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26 Years Ago: Rolling Stones Play Small Club to Warm Up for Steel Wheels Tour

Keystone, Getty Images

It was the surprise event that began a regular tradition. On Aug. 12, 1989, the Rolling Stones semi-officially kicked off their worldwide Steel Wheels tour with an unannounced club show.

The biggest rock ‘n’ roll band on the planet gathered at Toad’s Place in New Haven, Ct., for their first performance together in more than seven years. In the interim, the band had come dangerously close to breaking upMick Jagger and Keith Richards had exchanged a public war of words stemming from Jagger’s two solo albums She’s the Boss (from 1985) and Primitive Cool (1987). A year later, Richards had put together his own record with the X-pensive Winos, Talk Is Cheap, which featured the song “You Don’t Move Me,” believed to be about Jagger.

But past grievances and outside ambitions were put aside by 1989 as the Stones reconvened to create a new record. The result was the platinum-selling comeback, Steel Wheels, with a massive world tour booked to coincide with its release.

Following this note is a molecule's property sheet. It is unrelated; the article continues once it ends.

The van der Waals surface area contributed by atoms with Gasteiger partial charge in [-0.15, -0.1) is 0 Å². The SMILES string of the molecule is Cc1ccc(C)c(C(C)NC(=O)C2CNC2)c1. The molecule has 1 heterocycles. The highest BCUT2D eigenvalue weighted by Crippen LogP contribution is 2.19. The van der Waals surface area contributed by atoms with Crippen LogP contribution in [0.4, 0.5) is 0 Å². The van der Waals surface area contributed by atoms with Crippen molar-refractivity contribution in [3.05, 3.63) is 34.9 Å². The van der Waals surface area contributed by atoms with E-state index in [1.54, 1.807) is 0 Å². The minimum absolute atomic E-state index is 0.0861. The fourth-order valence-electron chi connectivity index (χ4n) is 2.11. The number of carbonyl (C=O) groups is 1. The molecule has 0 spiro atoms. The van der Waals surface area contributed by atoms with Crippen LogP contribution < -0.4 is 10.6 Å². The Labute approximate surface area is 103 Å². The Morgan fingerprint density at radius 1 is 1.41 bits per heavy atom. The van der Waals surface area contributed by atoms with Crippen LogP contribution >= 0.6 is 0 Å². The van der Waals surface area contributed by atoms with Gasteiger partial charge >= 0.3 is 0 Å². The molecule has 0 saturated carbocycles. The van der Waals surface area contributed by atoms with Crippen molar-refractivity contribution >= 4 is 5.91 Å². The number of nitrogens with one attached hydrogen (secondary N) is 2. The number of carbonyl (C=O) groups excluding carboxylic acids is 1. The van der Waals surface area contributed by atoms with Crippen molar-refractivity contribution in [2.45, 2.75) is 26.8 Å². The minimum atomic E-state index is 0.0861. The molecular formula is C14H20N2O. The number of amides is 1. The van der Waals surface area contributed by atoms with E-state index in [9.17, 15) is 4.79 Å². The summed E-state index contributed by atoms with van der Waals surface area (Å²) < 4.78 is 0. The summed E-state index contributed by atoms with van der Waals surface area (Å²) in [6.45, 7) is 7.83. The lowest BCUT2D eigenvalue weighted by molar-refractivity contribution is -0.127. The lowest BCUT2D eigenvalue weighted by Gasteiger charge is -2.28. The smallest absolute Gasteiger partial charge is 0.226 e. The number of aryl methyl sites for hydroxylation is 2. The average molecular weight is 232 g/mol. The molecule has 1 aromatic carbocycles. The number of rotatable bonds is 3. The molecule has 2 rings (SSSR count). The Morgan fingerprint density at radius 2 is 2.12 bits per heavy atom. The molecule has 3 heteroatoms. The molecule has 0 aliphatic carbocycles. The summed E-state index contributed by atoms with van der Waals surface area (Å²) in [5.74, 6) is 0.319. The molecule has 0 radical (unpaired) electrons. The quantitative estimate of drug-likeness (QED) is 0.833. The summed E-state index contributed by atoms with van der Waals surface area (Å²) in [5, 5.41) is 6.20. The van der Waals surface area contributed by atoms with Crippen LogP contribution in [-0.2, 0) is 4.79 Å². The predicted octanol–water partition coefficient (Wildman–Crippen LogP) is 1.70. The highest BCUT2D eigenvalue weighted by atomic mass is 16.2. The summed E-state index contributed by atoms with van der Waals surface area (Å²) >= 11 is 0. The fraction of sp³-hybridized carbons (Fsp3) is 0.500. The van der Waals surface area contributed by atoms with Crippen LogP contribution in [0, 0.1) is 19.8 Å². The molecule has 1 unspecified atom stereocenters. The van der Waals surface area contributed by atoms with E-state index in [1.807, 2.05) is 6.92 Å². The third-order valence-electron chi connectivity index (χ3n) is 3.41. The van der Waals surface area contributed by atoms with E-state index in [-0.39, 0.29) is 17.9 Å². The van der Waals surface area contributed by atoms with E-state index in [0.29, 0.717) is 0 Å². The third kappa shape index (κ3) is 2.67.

Before that could happen, the band were keen to just get back on stage once again in a low pressure setting to see how they could do and thus, there they were at a 700-person capacity club in New Haven. As a smokescreen, Toad’s Place had booked local band Sons of Bob, who were told that the gig was a birthday party for an influential promoter. However, rumors spread that the Stones might be playing afterwards and tickets, which were priced at just $3.01, sold out quickly.

The set list that night was pretty lean, with the band only performing 11 songs over 50 minutes. They opened with the Tattoo You classic “Start Me Up” and spent the rest of the show playing a wealth of older hits. Only two Steel Wheels songs were thrown into the set: the album opener “Sad Sad Sad” and the lead single “Mixed Emotions.”

The experience proved so rewarding that the band has played a surprise secret club date prior to every single one of their major tours to follow in the years to come.

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